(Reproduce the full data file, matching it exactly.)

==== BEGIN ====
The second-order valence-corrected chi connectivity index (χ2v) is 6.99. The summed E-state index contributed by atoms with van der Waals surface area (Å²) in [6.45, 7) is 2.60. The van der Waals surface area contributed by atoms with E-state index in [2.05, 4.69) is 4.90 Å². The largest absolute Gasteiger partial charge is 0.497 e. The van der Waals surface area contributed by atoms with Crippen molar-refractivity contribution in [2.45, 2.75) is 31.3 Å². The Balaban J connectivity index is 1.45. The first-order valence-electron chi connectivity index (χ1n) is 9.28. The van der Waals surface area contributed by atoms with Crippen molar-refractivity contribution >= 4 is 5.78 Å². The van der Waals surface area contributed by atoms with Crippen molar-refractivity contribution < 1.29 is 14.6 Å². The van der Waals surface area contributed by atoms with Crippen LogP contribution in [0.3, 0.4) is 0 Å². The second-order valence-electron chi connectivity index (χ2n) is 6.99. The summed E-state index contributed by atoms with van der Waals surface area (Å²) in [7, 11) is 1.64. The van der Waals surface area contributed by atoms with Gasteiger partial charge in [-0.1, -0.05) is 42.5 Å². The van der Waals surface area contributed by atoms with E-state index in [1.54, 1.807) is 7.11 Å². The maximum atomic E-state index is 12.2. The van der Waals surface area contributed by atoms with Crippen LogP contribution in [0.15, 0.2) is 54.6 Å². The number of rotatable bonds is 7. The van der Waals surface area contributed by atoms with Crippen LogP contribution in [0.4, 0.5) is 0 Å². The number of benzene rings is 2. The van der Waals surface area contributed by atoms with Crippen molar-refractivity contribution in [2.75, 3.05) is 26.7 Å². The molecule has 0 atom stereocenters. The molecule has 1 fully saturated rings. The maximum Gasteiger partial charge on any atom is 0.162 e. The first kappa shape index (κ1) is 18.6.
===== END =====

The second-order valence-corrected chi connectivity index (χ2v) is 6.99. The summed E-state index contributed by atoms with van der Waals surface area (Å²) in [6.45, 7) is 2.60. The van der Waals surface area contributed by atoms with E-state index in [2.05, 4.69) is 4.90 Å². The largest absolute Gasteiger partial charge is 0.497 e. The van der Waals surface area contributed by atoms with Crippen molar-refractivity contribution in [2.45, 2.75) is 31.3 Å². The Balaban J connectivity index is 1.45. The first-order valence-electron chi connectivity index (χ1n) is 9.28. The van der Waals surface area contributed by atoms with Crippen molar-refractivity contribution >= 4 is 5.78 Å². The van der Waals surface area contributed by atoms with Crippen molar-refractivity contribution < 1.29 is 14.6 Å². The van der Waals surface area contributed by atoms with Crippen LogP contribution in [0.3, 0.4) is 0 Å². The second-order valence-electron chi connectivity index (χ2n) is 6.99. The summed E-state index contributed by atoms with van der Waals surface area (Å²) in [7, 11) is 1.64. The van der Waals surface area contributed by atoms with Gasteiger partial charge in [-0.1, -0.05) is 42.5 Å². The van der Waals surface area contributed by atoms with E-state index in [1.54, 1.807) is 7.11 Å². The maximum atomic E-state index is 12.2. The van der Waals surface area contributed by atoms with Crippen LogP contribution in [0.15, 0.2) is 54.6 Å². The number of rotatable bonds is 7. The van der Waals surface area contributed by atoms with Crippen LogP contribution in [0.4, 0.5) is 0 Å². The number of benzene rings is 2. The van der Waals surface area contributed by atoms with Crippen molar-refractivity contribution in [2.75, 3.05) is 26.7 Å². The molecule has 0 atom stereocenters. The molecule has 1 fully saturated rings. The maximum Gasteiger partial charge on any atom is 0.162 e. The first kappa shape index (κ1) is 18.6.